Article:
The San Diego Arab Film Festival is a project of KARAMA

2019 San Diego Arab Film Festival Set to Open With First Oscar Submission From Yemen

The San Diego Arab Film Festival announced its line up and schedule for 2019. It will open on April 5 with the Yemeni film 10 Days Before the Wedding, the first commercial film in modern Yemeni history and that country’s first submission to the Oscars. Filming under extremely difficult circumstances and with a miniscule budget, director Amr Gamal produced a film that has been greeted enthusiastically by audiences in Yemen and internationally.

10 Days Before the Wedding is one of 9 feature films and 6 shorts that will be featured during the Festival. Like last year, the festival will host 3 screenings at the Museum of Photographic Arts in Balboa Park and 7 at the AMC 20 complex at Westfield Mission Valley. Taken together, this year’s offerings represent the Festival’s broadest and highest quality line up yet.

This year, the Festival will offer passes for all 10 screenings and 3-screening ticket packages as well as tickets for individual screenings. Individual tickets are $12 General and $7 Student. Three ticket packages are $33. Festival Passes are $100.

For screenings at MOPA, Arabic dinners are available for $15/plate. Dinner prices include coffee, tea, water, dessert and sales tax. The opening night screening will include a live oud performance before the film showing.

Tickets are on sale now and can be purchased by clicking on the ‘BUY TICKETS’ buttons below .

Festival Passes

San Diego Arab Film Festival offers two ticket package.  One is a Festival Pass which includes admission to all 10 screenings.  The second is a 3-ticket combination which can be used for admission to any 3 screenings you choose.

Arabic Dinner

Arabic dinners, both meat-based and vegan, will be served buffet style at the screenings held at the Museum of Photographic Arts.  The the meat-based entree is musakhan (a classic Palestinian dish of roasted chicken with onion and spices).  The vegan entree is mujadara (a lentil-based dish with carmelized onions).  Both menus will include hummus, falafel, Arabic salad, bread, coffee, tea, water and baklava.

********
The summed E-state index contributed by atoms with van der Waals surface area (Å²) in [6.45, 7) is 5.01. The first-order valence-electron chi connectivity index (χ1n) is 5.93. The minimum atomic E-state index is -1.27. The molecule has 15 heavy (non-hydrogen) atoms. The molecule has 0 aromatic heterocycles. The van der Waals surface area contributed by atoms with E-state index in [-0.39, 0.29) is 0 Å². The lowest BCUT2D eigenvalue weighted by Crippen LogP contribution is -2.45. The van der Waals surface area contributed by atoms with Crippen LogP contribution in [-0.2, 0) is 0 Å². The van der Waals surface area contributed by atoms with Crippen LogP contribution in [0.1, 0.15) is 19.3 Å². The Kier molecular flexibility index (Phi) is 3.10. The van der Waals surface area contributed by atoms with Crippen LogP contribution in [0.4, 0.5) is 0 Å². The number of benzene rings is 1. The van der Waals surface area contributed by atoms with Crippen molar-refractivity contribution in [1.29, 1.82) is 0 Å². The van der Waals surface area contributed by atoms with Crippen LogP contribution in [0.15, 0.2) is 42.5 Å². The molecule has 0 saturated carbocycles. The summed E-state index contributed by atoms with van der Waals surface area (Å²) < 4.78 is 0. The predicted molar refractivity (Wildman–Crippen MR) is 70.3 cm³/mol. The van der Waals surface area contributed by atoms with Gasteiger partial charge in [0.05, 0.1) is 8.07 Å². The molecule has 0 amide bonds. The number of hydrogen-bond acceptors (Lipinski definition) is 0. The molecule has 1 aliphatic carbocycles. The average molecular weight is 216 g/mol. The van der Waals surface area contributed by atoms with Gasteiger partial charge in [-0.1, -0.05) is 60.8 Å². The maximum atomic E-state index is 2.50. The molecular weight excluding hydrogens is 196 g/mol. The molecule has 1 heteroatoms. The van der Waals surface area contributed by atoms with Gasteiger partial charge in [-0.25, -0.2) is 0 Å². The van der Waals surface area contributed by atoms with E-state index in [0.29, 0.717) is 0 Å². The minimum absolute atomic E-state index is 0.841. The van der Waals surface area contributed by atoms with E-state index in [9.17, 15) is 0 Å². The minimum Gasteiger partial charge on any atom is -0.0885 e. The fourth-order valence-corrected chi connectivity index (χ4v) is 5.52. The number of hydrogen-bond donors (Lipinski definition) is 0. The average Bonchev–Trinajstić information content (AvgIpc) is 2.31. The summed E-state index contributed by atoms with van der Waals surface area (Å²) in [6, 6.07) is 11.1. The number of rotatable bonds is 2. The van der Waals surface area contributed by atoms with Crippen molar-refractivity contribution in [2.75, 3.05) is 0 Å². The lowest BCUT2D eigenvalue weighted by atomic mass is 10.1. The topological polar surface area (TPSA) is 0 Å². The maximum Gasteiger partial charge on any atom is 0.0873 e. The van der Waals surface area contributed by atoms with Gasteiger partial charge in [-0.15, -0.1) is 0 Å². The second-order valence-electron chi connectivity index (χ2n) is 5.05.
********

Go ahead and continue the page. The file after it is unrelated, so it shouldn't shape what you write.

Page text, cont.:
On Friday, April 5, dinner will be available from 6:15 PM until the film program starts.  On Saturday, April 6, dinner will be available fro 5:20 PM until 8:45 PM.

Individual Screening Tickets

Opening Night! 7:30 PM, Friday, April 5 Museum of Photographic Arts

10 Days Before the Wedding (Yemen)

Directed by Amr Gamal

A number of obstacles stand in the way of Rasha and Ma’moon, a young Yemeni couple, as only 10 days are left before their wedding.  They had tried to marry once before, but the 2015 war got in the way.  After so much suffering, they try the best they can to make it happen in 2018.  Yet again, obstacles appear but this time it’s not the war, it’s the aftermath.  Starting from having to evacuate their homes, and dealing with war dealers controlling their faiths, going through conflicts with armed militias, then ending with the economic crisis, the couple struggles to race with time to make sure the wedding happens on time.

Director Amr Gamal has been invited to attend and present his film.  He has applied for a visa and, if approved, he will be here!


6:15 PM, Saturday, April 6, Museum of Photographic Arts

Heaven Without People (Lebanon)

Directed by Lucien Bourjelly

Set in Lebanon, Josephine, the matriarch of a sprawling family is delighted to gather everyone for Easter lunch for the first time in two years.  While they all share a joyful meal, an incident ignites underlying tensions between the family members.  Older and younger generations clash as each of the family members confront their own political and moral hypocrisies and slowly unravel the ties that bind.


8:35 PM, Saturday, April 6, Museum of Photographic Arts

Kilikis…the Town of Owls (Morocco)

Directed by Azlarabe Alaoui

The Town of Owls is an isolated residential community situated in the High Atlas Mountains of Morocco.  It is inhabited by families and guards of a secret political prison camp, which remained out of history for a long time until the early 1990s.  Guards spend their long days back and forth between the secret prison and the village, through a suspension bridge built upon a deep valley that connects the village with the fortress prison.  The story is about people from different places with dissimilar destinies, yet coalesced together by a common fate that makes them realize that the Town of Owls is in fact a titanic prison in which everyone, including guards and residents, are held detainees.

Director Azlarabe Aloui has been invited to attend and present his film.  He has applied for a visa and, if approved, he will be here!

1:20 PM, Saturday, April 13

Shorts Program

The Shorts program includes a range of films, including animation, experimental, artistic and conventional narrative films by filmmakers from Syria, Palestine, Lebanon and Jordan. Farah Nabulsi, director of the film Nightmare of Gaza, and Hanadi Elyan, director of Nadia’s Visa, will be present to discuss their films.